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  46. I Am Told by an Expert, Therefore I Know : Transmission of Knowledge (Pramaa) by Testimony in Classical Indian and Contemporary Western Epistemology.Arindam Chakrabarti - 2009 - In M. T. Stepani͡ant͡s (ed.), Knowledge and Belief in the Dialogue of Cultures. Council for Research in Values and Philosophy.
     
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  47. Expert Bioethics Testimony.Stephen R. Latham - 2005 - Journal of Law, Medicine and Ethics 33 (2):242-247.
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  48. Is There Any Indication for Ethics Evidence? An Argument for the Admissibility of Some Expert Bioethics Testimony.Lawrence J. Nelson - 2005 - Journal of Law, Medicine and Ethics 33 (2):248-263.
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  49. Evidence of Expert's Evidence is Evidence.Luca Moretti - 2016 - Episteme 13 (2):208-218.
    John Hardwig has championed the thesis (NE) that evidence that an expert EXP has evidence for a proposition P, constituted by EXP’s testimony that P, is not evidence for P itself, where evidence for P is generally characterized as anything that counts towards establishing the truth of P. In this paper, I first show that (NE) yields tensions within Hardwig’s overall view of epistemic reliance on experts and makes it imply unpalatable consequences. Then, I use Shogenji-Roche’s theorem of (...)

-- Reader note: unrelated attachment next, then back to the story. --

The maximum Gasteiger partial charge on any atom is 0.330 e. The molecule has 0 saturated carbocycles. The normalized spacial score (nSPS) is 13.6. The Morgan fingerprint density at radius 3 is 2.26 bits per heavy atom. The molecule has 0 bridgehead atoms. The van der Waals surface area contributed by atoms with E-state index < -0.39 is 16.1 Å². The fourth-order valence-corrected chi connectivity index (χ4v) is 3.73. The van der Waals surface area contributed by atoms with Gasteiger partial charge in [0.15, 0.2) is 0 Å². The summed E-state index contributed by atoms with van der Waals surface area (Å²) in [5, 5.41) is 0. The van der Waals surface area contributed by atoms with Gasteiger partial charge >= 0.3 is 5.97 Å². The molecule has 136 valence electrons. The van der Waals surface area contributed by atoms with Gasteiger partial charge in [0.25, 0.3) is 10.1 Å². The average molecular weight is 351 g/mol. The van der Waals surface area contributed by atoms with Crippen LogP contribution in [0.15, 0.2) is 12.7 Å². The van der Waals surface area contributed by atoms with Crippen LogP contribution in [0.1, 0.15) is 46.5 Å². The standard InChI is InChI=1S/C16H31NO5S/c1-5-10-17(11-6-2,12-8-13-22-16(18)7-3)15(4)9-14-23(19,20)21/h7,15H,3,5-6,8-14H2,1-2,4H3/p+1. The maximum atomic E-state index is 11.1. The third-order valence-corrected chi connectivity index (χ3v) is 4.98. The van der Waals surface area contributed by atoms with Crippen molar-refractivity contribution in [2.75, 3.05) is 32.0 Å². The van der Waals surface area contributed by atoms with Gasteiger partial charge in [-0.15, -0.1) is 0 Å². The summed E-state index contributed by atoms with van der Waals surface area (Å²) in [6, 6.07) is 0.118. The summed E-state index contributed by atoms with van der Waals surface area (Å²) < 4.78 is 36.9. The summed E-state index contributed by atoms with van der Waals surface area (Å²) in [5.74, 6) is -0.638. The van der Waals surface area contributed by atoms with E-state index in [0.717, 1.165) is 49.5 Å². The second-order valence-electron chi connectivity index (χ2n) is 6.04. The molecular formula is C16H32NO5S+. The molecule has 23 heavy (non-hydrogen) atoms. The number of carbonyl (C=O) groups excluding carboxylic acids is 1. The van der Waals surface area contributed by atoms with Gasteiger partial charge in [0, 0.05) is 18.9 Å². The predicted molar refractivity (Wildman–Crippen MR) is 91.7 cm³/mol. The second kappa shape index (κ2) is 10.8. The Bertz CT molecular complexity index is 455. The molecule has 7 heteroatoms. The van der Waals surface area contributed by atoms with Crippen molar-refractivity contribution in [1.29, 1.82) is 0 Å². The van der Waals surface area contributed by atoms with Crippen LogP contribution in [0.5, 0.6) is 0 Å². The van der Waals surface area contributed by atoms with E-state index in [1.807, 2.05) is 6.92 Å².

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  50.  38
    Character and Knowledge: Learning From the Speech of Experts. [REVIEW]Christopher W. Tindale - 2011 - Argumentation 25 (3):341-353.
    This paper discusses the ways in which a person’s character ( ethos ) and a hearer’s emotional response ( pathos ) are part of the complex judgments made about experts’ claims, along with an actual assessment of those claims ( logos ). The analysis is rooted in the work of Aristotle, but expands to consider work on emotion and cognition conducted by Thagard and Gigerenzer. It also draws on some conclusions of the general epistemology of testimony (of which (...) testimony is a special subset), where it is argued that we learn not just from the transmission of another’s beliefs, but from the words they speak. This shifts the onus in testimony away from the intentions of a speaker onto the judgments of an audience, capturing better its social character and reflecting our experience of receiving testimony. I conclude, however, that accepting the arguments of experts involves much more than simply believing what they say. (shrink)